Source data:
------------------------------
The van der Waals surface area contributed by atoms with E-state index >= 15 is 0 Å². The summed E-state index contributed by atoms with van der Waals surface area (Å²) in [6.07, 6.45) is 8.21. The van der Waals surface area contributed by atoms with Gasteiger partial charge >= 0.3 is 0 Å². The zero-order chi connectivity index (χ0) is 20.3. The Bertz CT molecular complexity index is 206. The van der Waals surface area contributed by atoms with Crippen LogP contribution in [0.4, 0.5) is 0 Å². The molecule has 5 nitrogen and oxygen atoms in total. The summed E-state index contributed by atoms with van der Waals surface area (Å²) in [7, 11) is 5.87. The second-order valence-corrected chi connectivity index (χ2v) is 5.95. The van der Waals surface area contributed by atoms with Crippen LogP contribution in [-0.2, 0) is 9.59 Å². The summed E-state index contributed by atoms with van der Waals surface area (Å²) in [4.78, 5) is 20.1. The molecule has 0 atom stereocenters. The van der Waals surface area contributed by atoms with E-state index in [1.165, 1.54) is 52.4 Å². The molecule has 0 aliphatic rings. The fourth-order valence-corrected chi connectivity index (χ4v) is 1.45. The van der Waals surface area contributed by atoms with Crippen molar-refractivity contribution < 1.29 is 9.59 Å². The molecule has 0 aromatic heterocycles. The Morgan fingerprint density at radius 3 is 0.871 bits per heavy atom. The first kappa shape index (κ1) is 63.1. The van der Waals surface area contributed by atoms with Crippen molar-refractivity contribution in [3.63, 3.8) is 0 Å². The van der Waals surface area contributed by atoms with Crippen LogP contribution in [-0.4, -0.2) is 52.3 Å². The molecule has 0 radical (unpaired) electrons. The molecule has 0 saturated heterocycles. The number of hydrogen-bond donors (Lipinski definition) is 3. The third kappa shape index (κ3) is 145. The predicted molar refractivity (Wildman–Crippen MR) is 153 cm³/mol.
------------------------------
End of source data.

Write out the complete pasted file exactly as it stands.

The van der Waals surface area contributed by atoms with E-state index >= 15 is 0 Å². The summed E-state index contributed by atoms with van der Waals surface area (Å²) in [6.07, 6.45) is 8.21. The van der Waals surface area contributed by atoms with Gasteiger partial charge >= 0.3 is 0 Å². The zero-order chi connectivity index (χ0) is 20.3. The Bertz CT molecular complexity index is 206. The van der Waals surface area contributed by atoms with Crippen LogP contribution in [0.4, 0.5) is 0 Å². The molecule has 5 nitrogen and oxygen atoms in total. The summed E-state index contributed by atoms with van der Waals surface area (Å²) in [7, 11) is 5.87. The second-order valence-corrected chi connectivity index (χ2v) is 5.95. The van der Waals surface area contributed by atoms with Crippen LogP contribution in [-0.2, 0) is 9.59 Å². The summed E-state index contributed by atoms with van der Waals surface area (Å²) in [4.78, 5) is 20.1. The molecule has 0 atom stereocenters. The van der Waals surface area contributed by atoms with E-state index in [1.165, 1.54) is 52.4 Å². The molecule has 0 aliphatic rings. The fourth-order valence-corrected chi connectivity index (χ4v) is 1.45. The van der Waals surface area contributed by atoms with Crippen molar-refractivity contribution < 1.29 is 9.59 Å². The molecule has 0 aromatic heterocycles. The Morgan fingerprint density at radius 3 is 0.871 bits per heavy atom. The first kappa shape index (κ1) is 63.1. The van der Waals surface area contributed by atoms with Crippen molar-refractivity contribution in [3.63, 3.8) is 0 Å². The van der Waals surface area contributed by atoms with Crippen LogP contribution in [-0.4, -0.2) is 52.3 Å². The molecule has 0 radical (unpaired) electrons. The molecule has 0 saturated heterocycles. The number of hydrogen-bond donors (Lipinski definition) is 3. The third kappa shape index (κ3) is 145. The predicted molar refractivity (Wildman–Crippen MR) is 153 cm³/mol.